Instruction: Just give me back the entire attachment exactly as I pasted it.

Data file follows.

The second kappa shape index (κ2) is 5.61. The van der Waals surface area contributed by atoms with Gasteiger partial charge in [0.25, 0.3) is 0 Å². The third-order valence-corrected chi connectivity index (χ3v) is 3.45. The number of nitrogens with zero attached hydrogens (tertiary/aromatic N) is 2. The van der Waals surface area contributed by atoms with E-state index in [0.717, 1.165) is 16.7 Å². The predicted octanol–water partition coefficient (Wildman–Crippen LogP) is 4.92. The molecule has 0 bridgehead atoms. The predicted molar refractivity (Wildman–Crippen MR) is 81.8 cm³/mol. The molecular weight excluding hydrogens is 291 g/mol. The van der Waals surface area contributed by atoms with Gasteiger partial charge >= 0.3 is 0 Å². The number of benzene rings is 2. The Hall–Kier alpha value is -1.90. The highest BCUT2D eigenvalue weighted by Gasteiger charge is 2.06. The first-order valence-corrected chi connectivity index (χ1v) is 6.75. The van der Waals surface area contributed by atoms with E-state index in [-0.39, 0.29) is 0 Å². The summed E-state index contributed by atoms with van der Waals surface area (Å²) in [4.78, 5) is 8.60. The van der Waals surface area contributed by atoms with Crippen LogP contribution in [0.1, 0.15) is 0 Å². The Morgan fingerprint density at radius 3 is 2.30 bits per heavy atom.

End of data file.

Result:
The second kappa shape index (κ2) is 5.61. The van der Waals surface area contributed by atoms with Gasteiger partial charge in [0.25, 0.3) is 0 Å². The third-order valence-corrected chi connectivity index (χ3v) is 3.45. The number of nitrogens with zero attached hydrogens (tertiary/aromatic N) is 2. The van der Waals surface area contributed by atoms with E-state index in [0.717, 1.165) is 16.7 Å². The predicted octanol–water partition coefficient (Wildman–Crippen LogP) is 4.92. The molecule has 0 bridgehead atoms. The predicted molar refractivity (Wildman–Crippen MR) is 81.8 cm³/mol. The molecular weight excluding hydrogens is 291 g/mol. The van der Waals surface area contributed by atoms with Gasteiger partial charge >= 0.3 is 0 Å². The number of benzene rings is 2. The Hall–Kier alpha value is -1.90. The highest BCUT2D eigenvalue weighted by Gasteiger charge is 2.06. The first-order valence-corrected chi connectivity index (χ1v) is 6.75. The van der Waals surface area contributed by atoms with E-state index in [-0.39, 0.29) is 0 Å². The summed E-state index contributed by atoms with van der Waals surface area (Å²) in [4.78, 5) is 8.60. The van der Waals surface area contributed by atoms with Crippen LogP contribution in [0.1, 0.15) is 0 Å². The Morgan fingerprint density at radius 3 is 2.30 bits per heavy atom.